Affection and Trust: The Personal Correspondence of Harry S. Truman and Dean Acheson, 1953–1971

Harry S Truman, Author, Dean Acheson, Author, David McCullough, Introduction by
Edited by Raymond Geselbracht and David C. Acheson, intro. by David McCullough, Knopf, $30 (384p) ISBN 978-0-307-59354-2
Ebook - 271 pages - 978-0-307-59462-4
Paperback - 343 pages - 978-0-8032-4526-6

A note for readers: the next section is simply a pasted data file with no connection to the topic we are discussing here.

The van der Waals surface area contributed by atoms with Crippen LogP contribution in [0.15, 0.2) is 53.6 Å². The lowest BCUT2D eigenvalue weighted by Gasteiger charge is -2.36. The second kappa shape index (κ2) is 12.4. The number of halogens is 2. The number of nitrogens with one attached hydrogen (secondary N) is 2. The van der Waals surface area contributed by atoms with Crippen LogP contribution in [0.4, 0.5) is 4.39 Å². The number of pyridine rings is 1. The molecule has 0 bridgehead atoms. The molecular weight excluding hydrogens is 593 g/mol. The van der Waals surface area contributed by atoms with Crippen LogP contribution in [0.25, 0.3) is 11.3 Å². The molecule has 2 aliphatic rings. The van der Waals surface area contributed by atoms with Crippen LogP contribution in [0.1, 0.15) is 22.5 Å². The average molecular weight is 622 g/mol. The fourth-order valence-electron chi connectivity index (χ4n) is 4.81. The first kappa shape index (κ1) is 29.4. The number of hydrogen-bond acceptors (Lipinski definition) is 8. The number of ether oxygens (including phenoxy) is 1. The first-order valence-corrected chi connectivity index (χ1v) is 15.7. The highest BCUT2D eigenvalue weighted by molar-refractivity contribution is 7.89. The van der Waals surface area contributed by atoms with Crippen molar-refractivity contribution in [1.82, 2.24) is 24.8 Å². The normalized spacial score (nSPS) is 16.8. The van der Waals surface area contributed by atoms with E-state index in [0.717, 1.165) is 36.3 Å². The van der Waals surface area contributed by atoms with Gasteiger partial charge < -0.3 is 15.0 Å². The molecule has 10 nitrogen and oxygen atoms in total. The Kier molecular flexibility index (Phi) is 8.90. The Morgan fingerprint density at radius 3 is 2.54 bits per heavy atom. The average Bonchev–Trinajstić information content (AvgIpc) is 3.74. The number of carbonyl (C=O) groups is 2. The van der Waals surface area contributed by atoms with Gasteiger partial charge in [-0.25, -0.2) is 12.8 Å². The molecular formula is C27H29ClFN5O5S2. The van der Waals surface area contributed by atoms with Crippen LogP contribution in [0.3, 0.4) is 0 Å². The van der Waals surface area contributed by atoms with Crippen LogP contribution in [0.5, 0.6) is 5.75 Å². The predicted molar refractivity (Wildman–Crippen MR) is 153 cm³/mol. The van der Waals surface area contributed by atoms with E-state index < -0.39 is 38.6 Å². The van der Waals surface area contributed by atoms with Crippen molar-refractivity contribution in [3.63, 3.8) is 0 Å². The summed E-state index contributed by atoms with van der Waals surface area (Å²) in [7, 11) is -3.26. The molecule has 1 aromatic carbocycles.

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A deep affection existed between President Truman, a self-educated Midwesterner and the only 20th-century president who didn't attend college , and his secretary of state, Dean Acheson, a wealthy Ivy league sophisticate. Researching his biography of Truman at the Truman Library, McCullough came across the extensive correspondence that began as both left office. More than 80% of the letters cover Eisenhower's administration. No more prescient than other statesmen, neither Truman nor Acheson doubted the overwhelming threat of communism. Both considered Ike deplorably weak (subsequent historians disagree) and his secretary of state, John Foster Dulles, unnecessarily pugnacious (subsequent historians agree). Both men also sound surprisingly contemporary as they worry about right-wing extremists taking over the Republican Party. Like all letters, these contain gossip about friends and spouses, vacation itineraries, and news of birthdays, holidays, awards, and medical problems. Many readers may skim these parts, but overall they will receive an insightful, if sometimes partial, view of cold war world politics through the eyes of two thoroughly admirable American leaders. 12 illus. (Nov.)
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